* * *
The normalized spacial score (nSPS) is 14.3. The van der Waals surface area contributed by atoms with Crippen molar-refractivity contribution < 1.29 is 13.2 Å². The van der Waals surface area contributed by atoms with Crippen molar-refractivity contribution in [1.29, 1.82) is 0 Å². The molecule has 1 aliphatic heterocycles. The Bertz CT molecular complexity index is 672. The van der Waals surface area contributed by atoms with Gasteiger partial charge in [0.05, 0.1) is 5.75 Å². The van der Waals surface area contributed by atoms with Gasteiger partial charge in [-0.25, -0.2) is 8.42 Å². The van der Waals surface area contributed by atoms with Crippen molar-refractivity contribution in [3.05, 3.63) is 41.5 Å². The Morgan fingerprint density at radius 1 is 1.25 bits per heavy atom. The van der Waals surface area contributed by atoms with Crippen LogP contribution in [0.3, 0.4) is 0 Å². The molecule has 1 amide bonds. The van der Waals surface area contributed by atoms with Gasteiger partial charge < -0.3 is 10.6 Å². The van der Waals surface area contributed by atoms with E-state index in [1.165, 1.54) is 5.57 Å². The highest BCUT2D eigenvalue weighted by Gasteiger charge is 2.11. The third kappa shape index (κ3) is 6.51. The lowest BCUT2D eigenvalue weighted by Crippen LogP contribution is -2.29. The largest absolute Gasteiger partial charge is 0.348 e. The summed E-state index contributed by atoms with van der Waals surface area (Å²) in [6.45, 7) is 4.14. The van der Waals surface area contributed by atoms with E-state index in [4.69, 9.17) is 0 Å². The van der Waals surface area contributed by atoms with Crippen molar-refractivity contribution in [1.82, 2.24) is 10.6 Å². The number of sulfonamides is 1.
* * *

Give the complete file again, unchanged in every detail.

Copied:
The normalized spacial score (nSPS) is 14.3. The van der Waals surface area contributed by atoms with Crippen molar-refractivity contribution < 1.29 is 13.2 Å². The van der Waals surface area contributed by atoms with Crippen molar-refractivity contribution in [1.29, 1.82) is 0 Å². The molecule has 1 aliphatic heterocycles. The Bertz CT molecular complexity index is 672. The van der Waals surface area contributed by atoms with Gasteiger partial charge in [0.05, 0.1) is 5.75 Å². The van der Waals surface area contributed by atoms with Gasteiger partial charge in [-0.25, -0.2) is 8.42 Å². The van der Waals surface area contributed by atoms with Crippen molar-refractivity contribution in [3.05, 3.63) is 41.5 Å². The Morgan fingerprint density at radius 1 is 1.25 bits per heavy atom. The van der Waals surface area contributed by atoms with Crippen LogP contribution in [0.3, 0.4) is 0 Å². The molecule has 1 amide bonds. The van der Waals surface area contributed by atoms with Gasteiger partial charge < -0.3 is 10.6 Å². The van der Waals surface area contributed by atoms with E-state index in [1.165, 1.54) is 5.57 Å². The highest BCUT2D eigenvalue weighted by Gasteiger charge is 2.11. The third kappa shape index (κ3) is 6.51. The lowest BCUT2D eigenvalue weighted by Crippen LogP contribution is -2.29. The largest absolute Gasteiger partial charge is 0.348 e. The summed E-state index contributed by atoms with van der Waals surface area (Å²) in [6.45, 7) is 4.14. The van der Waals surface area contributed by atoms with E-state index in [4.69, 9.17) is 0 Å². The van der Waals surface area contributed by atoms with Crippen molar-refractivity contribution in [1.82, 2.24) is 10.6 Å². The number of sulfonamides is 1.